Bargaining FAQ (2023-24)

Red and black banner with black and white text that reads "GEs Deserve Dignity." The logo at right of the banner shows a red star overlaid with black text reading "GTFF 3544" and encircled by text reading "Graduate Teaching Fellows Federation Collective Bargaining."

The contract bargaining cycle is incredibly long and complex, so it’s understandable to feel confused or lose track of what’s going on. This FAQ is our attempt to concisely lay out the most common questions and important information for our members. If your question is not featured on this page, please submit it on this form and the Bargaining Team will do its best to either add it to this list and/or include a response in our next email. 

What is bargaining?

Collective bargaining is the process by which we negotiate the terms of our employment directly with the university. We, as the GTFF, negotiate on behalf of all GEs at the UO, and we meet directly with the UO administration to hash out what our wages, benefits, and working conditions are. Our current contract expires June 15, 2023, so it’s time to fight for what we need in our next contract!

What’s happened so far?

We’re going to begin bargaining our next contract with UO administration this term! Our bargaining team has been assembling since last spring, and between the responses to our summer/fall bargaining survey, the bargaining team’s detailed research about living and working conditions in the Eugene/Springfield area, and all of our conversations at e-councils, GMMs, town halls, and more, we’re just about ready to launch our contract campaign!

As of February 5, 2023: Pre-bargaining! We submitted our intent to bargain with the University, which will begin with a ground rules meeting on February 27. Our main task right now has been to identify what’s important to our members, connect those issues to the relevant articles within our contract, and craft language for those proposals that include our initial offer.

On February 17, 2023, the bargaining team held a town hall to present some of our initial proposals on the most important priorities like salary, working conditions, and campus health and safety. With feedback from this town hall and other asynchronous feedback, the bargaining team is finalizing initial proposals.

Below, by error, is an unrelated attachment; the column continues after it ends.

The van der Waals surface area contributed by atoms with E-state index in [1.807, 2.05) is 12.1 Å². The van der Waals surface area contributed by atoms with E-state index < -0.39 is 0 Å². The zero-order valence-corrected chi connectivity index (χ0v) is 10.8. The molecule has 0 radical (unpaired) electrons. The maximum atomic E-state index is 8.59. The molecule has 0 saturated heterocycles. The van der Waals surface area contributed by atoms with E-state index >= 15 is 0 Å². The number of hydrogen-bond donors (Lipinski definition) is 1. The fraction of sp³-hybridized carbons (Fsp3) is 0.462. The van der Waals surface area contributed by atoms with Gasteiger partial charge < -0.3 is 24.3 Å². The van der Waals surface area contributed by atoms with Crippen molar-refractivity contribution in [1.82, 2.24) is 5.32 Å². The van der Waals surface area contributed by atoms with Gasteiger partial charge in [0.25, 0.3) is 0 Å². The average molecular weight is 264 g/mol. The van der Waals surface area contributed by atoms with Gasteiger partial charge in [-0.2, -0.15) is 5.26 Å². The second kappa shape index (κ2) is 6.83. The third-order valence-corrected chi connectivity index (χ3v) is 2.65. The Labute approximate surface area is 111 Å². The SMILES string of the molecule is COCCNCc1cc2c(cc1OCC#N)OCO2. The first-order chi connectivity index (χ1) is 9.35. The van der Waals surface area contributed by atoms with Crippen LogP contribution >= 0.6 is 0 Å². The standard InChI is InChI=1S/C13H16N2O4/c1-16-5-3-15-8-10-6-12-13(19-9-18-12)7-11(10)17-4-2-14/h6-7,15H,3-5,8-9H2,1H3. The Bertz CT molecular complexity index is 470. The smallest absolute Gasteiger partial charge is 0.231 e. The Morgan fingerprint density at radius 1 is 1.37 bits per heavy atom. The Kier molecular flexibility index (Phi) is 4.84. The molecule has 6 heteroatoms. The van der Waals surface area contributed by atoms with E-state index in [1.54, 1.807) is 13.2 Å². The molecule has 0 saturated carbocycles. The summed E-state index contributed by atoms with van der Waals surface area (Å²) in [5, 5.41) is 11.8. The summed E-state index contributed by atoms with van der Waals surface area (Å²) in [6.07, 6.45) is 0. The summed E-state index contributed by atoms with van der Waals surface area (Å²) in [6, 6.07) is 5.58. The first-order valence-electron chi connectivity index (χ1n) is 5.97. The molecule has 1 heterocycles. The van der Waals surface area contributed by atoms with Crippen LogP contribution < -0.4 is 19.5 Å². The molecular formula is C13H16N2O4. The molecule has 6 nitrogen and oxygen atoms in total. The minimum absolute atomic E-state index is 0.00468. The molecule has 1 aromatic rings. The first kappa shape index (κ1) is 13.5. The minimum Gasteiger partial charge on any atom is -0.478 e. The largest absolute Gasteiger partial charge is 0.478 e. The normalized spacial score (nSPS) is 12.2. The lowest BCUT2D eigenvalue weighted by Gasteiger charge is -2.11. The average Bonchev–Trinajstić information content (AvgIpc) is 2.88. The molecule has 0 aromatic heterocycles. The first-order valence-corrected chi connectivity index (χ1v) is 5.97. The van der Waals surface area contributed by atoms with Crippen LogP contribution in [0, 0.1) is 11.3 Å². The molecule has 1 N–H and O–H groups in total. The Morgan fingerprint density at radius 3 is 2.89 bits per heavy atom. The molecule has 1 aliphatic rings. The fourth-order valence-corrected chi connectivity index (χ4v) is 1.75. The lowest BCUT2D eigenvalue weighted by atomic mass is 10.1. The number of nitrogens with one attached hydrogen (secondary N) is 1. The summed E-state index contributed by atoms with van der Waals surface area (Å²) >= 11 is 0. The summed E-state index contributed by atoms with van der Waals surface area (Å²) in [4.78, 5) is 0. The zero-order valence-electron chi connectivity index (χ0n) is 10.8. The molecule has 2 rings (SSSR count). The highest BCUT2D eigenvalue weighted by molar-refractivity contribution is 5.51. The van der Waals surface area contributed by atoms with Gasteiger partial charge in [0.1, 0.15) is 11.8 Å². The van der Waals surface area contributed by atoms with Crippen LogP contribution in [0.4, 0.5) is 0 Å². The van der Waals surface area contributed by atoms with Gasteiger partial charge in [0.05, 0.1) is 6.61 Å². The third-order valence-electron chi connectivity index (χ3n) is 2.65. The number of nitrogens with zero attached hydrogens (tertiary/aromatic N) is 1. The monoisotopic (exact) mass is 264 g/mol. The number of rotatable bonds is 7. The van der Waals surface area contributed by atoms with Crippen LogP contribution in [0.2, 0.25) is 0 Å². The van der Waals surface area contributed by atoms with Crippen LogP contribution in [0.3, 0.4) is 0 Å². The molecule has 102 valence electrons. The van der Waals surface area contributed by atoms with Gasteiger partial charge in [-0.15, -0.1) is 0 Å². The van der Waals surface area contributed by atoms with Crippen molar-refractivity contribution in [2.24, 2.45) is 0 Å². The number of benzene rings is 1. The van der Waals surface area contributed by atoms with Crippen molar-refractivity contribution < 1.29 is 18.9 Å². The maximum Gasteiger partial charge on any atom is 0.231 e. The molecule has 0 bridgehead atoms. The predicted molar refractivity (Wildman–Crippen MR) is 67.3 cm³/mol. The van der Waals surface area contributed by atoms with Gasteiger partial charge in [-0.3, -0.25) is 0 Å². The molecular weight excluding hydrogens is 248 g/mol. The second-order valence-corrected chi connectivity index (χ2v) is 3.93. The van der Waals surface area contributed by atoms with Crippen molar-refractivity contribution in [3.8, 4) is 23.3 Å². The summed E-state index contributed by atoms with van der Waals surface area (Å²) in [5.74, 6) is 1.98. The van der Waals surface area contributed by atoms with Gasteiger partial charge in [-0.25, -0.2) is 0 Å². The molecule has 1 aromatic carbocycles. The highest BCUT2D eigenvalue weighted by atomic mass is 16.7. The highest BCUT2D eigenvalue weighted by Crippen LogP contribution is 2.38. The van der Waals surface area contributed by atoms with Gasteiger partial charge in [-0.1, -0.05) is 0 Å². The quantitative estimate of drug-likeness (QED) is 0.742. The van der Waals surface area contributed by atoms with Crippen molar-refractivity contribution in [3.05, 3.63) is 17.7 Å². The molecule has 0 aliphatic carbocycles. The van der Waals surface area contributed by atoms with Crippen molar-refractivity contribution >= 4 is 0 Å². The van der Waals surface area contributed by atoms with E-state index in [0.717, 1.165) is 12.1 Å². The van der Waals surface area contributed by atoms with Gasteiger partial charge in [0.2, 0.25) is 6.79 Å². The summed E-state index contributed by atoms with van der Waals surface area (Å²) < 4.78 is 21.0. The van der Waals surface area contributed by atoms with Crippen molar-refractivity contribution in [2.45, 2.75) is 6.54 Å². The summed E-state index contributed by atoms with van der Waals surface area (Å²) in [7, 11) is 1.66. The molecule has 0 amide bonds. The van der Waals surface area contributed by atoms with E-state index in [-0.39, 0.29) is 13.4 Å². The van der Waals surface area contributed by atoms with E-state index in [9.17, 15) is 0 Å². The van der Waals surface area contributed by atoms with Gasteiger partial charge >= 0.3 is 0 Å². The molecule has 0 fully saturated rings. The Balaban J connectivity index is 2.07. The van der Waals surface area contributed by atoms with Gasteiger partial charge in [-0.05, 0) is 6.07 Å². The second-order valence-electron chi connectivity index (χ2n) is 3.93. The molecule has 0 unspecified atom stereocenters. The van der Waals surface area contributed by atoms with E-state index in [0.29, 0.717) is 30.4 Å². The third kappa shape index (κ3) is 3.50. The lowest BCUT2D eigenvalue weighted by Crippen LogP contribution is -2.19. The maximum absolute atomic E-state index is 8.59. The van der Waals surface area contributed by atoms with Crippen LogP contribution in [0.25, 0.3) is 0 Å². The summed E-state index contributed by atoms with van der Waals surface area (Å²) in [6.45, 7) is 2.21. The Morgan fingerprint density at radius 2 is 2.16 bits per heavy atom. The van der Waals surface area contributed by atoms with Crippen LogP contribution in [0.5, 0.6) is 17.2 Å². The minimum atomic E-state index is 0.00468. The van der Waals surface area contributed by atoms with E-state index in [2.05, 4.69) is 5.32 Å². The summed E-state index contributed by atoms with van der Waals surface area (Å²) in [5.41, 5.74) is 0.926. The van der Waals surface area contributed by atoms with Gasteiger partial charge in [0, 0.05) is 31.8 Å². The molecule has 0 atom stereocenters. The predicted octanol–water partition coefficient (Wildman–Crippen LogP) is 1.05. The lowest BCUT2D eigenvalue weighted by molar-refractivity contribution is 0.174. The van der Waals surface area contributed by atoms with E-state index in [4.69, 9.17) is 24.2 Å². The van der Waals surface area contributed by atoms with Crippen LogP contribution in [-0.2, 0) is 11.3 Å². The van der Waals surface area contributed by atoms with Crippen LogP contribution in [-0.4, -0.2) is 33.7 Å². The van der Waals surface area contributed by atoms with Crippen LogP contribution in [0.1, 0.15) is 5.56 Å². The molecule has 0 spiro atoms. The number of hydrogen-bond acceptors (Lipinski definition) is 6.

What are we asking for? 

GTFF’s platform for this bargaining cycle is DIGNITY. You can find more information about that here. At the Feb. 17 town hall, we presented on some of our highest priority demands and heard input from members. (Members can continue to communicate questions, comments and concerns with the bargaining team at through this form.) That input is helping the Bargaining Team solidify the specific demands for our initial proposals which will be presented at our first negotiation meeting on March 17.

The Bargaining Team is acutely aware of the disparities that exist within our bargaining unit and want to equitably address that issue through our contract proposals including a substantial salary increase which represents the most basic tenet of being treated with DIGNITY.

While we have not specifically defined how we’d like to see that happen yet, the Bargaining Team is acutely aware of the disparities that exist within our bargaining unit and want to equitably address that issue. 

What’s our timeline this term?

Our first meeting with UO to establish ground rules was Monday, February 27 in Crater Lake South.
Our team has been hard at work developing proposal language and updating the terms of our contract to reflect our collective priorities. We’ll be turning out together to the first negotiation session on Friday, March 17 from 12- 3pm (McKenzie 221), and we’ll have the most power if we all show up and pack the room, to show the university how seriously we all take our working conditions! After spring break we’ll be having negotiation meetings with the university every other week and will post those meetings times once they are scheduled.

What is “mediation”?

Mediation brings in a third-party mediator from the state Employment Relations Board (ERB) to facilitate bargaining between us and the UO administration. First, though, we have exhausted our 180 days of open bargaining. Entering mediation means that we’re not having success reaching agreement at the table with just the teams, and it can also often mean closed-door sessions.

What is “impasse”?

After 15 days of mediation, either side and/or the mediator can decide that no further progress toward settlement can be made through mediation. Declaring “impasse” calls a halt to bargaining and both sides have seven days to submit their “last best offer.” After this offer begins a 30-day “cooling-off” period.  At the end of that period, UO can impose its new contract and we, as GEs, can withhold our labor if we do not agree to that contract.

How do I talk to faculty about bargaining?

Faculty can be another great resource for solidarity and support as we put pressure on the university. Here are a few suggestions and caveats about starting that conversation.

  • GE labor helps faculty and instruction overall. They know this, you know this—make it clear that GES are asking to be treated as the employees (junior colleagues) that we are!
  • The faculty union (UAUO) starts bargaining this year, and they may face a similar situation—let them know that GTFF stands in solidarity with them!
  • Department heads are considered “managers,” and shouldn’t discuss bargaining with you because they can be seen as representatives of the university. Other folks? Chat with them!
  • If faculty want to know how they can help, great! You can encourage them to:
    • Communicate with other faculty and administrators on campus in support of GE priorities and needs
    • Roll out to GTFF informational pickets, work-ins, and other public GTFF events like rallies!